French scientists are celebrating after successfully revitalizing an ancient virus that had been lying dormant for 30,000 years in Siberian permafrost, according to the BBC.
Measuring 1.5 micrometers in length, the Pithovirus sibericum strain is the largest virus to ever be discovered.
“This is the first time we’ve seen a virus that’s still infectious after this length of time,” said Professor Jean-Michel Claverie, from the National Centre of Scientific Research (CNRS) at the University of Aix-Marseille in France.
Researchers say the contagion does not pose a danger to humans or animals; rather, it specializes in attacking single-cell amoebas.
“It comes into the cell, multiplies and finally kills the cell. It is able to kill the amoeba — but it won’t infect a human cell,” said CNRS’s Dr. Chantal Abergel.
However, experts admit other potentially harmful viruses could reactivate and spread if more frozen ground becomes exposed from increasing global temperatures.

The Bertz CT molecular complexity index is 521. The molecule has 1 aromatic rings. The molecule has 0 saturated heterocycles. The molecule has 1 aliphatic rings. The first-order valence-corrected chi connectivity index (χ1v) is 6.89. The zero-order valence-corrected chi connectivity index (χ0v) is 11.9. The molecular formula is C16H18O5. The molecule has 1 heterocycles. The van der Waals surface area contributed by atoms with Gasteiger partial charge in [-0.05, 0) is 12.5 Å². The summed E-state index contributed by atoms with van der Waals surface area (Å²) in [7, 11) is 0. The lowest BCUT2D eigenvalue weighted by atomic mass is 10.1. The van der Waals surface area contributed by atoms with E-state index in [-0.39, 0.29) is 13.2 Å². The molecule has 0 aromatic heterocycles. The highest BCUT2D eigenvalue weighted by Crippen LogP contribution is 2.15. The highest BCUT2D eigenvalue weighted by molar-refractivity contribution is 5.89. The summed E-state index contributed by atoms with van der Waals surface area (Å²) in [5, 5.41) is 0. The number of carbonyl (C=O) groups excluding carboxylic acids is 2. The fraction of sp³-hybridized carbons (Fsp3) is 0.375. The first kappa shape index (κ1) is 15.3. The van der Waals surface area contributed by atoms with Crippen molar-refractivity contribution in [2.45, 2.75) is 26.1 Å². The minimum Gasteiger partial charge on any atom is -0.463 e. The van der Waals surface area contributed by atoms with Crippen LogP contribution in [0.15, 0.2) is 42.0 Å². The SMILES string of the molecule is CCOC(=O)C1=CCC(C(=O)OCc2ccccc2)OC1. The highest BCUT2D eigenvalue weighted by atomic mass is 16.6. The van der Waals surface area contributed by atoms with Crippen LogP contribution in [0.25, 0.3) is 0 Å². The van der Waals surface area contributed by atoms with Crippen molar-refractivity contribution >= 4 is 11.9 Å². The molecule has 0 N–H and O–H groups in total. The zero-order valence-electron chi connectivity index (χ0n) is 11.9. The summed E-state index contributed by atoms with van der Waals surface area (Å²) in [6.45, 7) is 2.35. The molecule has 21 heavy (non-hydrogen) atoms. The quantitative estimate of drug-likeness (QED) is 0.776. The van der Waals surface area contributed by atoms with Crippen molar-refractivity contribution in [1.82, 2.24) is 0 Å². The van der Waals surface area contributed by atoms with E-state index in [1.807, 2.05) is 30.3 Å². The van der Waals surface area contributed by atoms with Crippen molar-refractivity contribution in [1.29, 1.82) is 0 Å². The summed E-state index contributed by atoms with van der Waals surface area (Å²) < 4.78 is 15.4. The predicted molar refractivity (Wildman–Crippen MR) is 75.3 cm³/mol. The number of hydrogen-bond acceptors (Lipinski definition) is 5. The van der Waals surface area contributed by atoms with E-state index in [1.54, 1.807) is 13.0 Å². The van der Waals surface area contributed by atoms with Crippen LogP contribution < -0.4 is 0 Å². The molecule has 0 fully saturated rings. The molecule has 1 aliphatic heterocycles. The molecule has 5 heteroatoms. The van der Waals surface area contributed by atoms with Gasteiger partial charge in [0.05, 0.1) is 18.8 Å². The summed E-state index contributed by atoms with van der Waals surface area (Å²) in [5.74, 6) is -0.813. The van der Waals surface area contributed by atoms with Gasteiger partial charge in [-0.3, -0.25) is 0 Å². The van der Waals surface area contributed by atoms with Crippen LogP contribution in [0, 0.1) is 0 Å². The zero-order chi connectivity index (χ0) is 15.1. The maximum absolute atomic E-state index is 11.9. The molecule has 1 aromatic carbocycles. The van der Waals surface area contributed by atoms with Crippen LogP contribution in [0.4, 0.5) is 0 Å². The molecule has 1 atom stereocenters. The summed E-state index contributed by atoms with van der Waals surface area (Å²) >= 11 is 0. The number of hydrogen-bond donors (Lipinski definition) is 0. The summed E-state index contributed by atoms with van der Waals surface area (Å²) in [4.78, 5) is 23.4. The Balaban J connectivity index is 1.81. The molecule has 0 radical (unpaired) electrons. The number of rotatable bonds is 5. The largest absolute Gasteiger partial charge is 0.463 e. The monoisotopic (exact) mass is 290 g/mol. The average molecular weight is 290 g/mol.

- Inside the Massive Effort to Change the Way Kids Are Taught to Read
- Dubai's Real Estate Market is Booming. One Company is Making It Possible to Invest From Anywhere in the World
- How to Exercise When It's Really Hot Outside
- A New Documentary Sheds Light on a Pivotal Movement in Asian American History
- Far From Home: Afghan Women are Attempting to Build New Lives Abroad
- What Experts Say About How Valuable The Inflation Reduction Act's Green Subsidies Will Be
- What to Know About Long COVID in Kids
- Want to Do More Good? This Movement Might Have the Answer